Investing in Academic Success

Dessie Sanders, Principal of Cleveland Municipal School District, reluctantly seats herself into a kayak for her students’ amusement.

Dessie Sanders joins her students for a kayak adventure

The kids cheer with delight; Seeing their principal in this setting is something they are unused to.

Ms. Sanders and her students are participating in the Summer Environmental Education Academy, an immersive, life-enriching educational experience.

The grant-funded, donor-supported program intends to increase students’ academic success in high school, with a long-term goal of improving high school graduation rates and enrollment in post-secondary education. The students in this program come from Akron Public Schools (APS) and the Cleveland Metropolitan School District (CMSD) who are entering 9th grade.

This summer, Sanders brought five schools from her district. She says for many of the students, the Summer Academy is a place where, for the first time, they experience fishing, kayaking, or being away from home.

“They watch the news or see other people on TV doing these things but not even imagine that they’d be out here doing it,” Sanders said.

Not only are students experiencing activities for the first time, but they’re also creating meaningful connections with each other and caring adults. Students in the program get to build relationships with staff members of their school who then follow them into their freshman year.

Carla Sibley, director of community relations for Akron Public Schools, said that the Summer Academy provides students with a mentor who can help navigate high school by connecting them to resources and facilitating connections with staff.

“They get to know these people who are ultimately going to be providing support for them throughout the school year,” Sibley said. “So they go into the school year knowing another caring adult, and we know caring adults is one of those protective factors.”

Zemoria Parnell, a CTAG (Closing the Achievement Gap) specialist at East Community Learning Center, believes that building relationships with the students is one of the best parts of the program. CTAG is program that identifies and supports ninth graders at Buchtel and East Community Learning Centers and Kenmore and North High Schools who are falling behind and at risk of dropping out of school. The CTAG program specialists participate in planning, training, and attend every day of the program with the students.

“Now they know there’s a person they can come to if they ever have a problem or something else is going on,” Parnell said. “And that’s huge.”

Janice Thurman, also a CTAG special at Buchtel Community Learning Center, agrees.

“The experience they have here at the park gives them a sense of belonging,” Thurman said. “The students really adore the staff here, and they adore the experience that they get within the park.”

~ ~ ~

Although the Summer Academy gives both school districts immersive experiences, the goals for each are a little different. APS students participate in a two-week day program that is curriculum-based. The curriculum has been vetted and approved by the school board and meets the criteria to be a credit-based program. APS students can earn a half credit if they have perfect attendance.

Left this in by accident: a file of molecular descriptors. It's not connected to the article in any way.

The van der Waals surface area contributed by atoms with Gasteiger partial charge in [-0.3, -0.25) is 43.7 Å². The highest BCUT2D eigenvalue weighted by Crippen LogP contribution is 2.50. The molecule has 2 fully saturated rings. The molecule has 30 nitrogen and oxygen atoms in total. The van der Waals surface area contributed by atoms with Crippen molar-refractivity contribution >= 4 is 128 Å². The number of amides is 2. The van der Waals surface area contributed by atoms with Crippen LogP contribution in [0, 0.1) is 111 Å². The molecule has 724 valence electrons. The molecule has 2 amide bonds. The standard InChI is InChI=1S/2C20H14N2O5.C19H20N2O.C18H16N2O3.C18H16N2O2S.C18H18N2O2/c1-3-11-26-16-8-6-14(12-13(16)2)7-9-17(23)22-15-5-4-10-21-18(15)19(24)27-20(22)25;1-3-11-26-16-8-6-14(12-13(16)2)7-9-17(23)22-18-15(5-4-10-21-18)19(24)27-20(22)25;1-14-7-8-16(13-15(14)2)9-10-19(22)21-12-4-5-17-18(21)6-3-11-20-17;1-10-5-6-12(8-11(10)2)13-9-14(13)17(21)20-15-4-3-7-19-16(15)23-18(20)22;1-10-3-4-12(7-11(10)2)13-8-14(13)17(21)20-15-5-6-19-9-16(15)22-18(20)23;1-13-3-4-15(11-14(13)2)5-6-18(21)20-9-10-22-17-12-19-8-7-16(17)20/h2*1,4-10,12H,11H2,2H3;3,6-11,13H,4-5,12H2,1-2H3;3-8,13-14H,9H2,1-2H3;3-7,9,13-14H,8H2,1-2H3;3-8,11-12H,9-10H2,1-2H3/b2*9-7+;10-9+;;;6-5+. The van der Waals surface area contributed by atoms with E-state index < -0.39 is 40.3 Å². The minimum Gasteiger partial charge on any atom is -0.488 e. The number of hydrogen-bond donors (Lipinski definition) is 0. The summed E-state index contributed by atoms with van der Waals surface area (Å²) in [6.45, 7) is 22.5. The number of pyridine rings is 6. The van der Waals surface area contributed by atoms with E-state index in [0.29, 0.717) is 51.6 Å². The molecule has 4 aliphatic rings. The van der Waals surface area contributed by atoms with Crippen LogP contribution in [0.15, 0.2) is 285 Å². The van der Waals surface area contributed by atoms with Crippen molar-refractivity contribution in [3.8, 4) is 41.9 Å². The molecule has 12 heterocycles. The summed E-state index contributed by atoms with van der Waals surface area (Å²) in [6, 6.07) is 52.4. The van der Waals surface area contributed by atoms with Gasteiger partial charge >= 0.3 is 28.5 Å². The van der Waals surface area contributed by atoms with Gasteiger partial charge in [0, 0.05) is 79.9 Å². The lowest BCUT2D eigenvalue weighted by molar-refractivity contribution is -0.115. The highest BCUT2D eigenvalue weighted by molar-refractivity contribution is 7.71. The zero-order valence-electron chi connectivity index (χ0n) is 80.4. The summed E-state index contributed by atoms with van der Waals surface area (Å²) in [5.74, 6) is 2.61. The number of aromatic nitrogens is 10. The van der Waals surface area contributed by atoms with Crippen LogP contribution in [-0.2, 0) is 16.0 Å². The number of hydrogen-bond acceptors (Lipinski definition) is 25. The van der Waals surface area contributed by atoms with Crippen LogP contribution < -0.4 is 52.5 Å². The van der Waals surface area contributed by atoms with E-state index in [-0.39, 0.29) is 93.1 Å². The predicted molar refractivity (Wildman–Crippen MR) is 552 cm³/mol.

Summer Academy students exploring Headwater Creek

Alternatively, CMSD students participate in a one-week residential program that is meant to provide psycho-social support by meeting new people, making friends, and being independent, while also experiencing different ways to engage with the National Park.

While the two districts have different goals, the Summer Academy ultimately ends in the same result. Program Manager Amanda Shuster says being in Cuyahoga Valley National Park makes kids more confident and strengthens their interpersonal skills.

“On the first day, there is often a level of intimidation—fear of insects, or discomfort with hiking or walking. By the end, we see their comfort level rise,” Shuster said. “This could be something as simple as less swatting and panicking about insects, but also is demonstrated through increased engagement in outdoor activities. For example, this year many students from one particular group were reluctant to hike and raised many complaints about being outside. By the end of the program, these same kids were begging for more time outside, and all participated fully.”

~ ~ ~

Program Coordinator and Camp Instructor Tara Orzechowski watches as one of the kayaking children flips overboard into the lake, and she laughs as he gets right back in with a smile on his face.

“I love watching how much the kids transition and how much fun they have,” she said. “The smallest moments that adults often take for granted can be so magical to our youth, which is a very infectious feeling.”

The infectious feeling seems to be common among field instructors at the Summer Academy. Jonathan Parker shared one of his favorite moments as a field instructor this year –a hike at the Ledges.

“Some of the students had never really done much hiking and were very skeptical at first,” Parker said. “Once we arrived at the Ledges Overlook, they were so amazed by the view, and we spent at least ten minutes taking pictures and sitting there. Afterwards one student said, ‘that was really worth it.’”

~ ~ ~

On the last day of his Summer Academy experience, one Cleveland student said, “I love to be here. It’s like I’m home.”

Reactions like these are what drive the Conservancy to provide transformative experiences at the Cuyahoga Valley Environmental Education Center –but we couldn’t do it without members like you who support us every step of the way.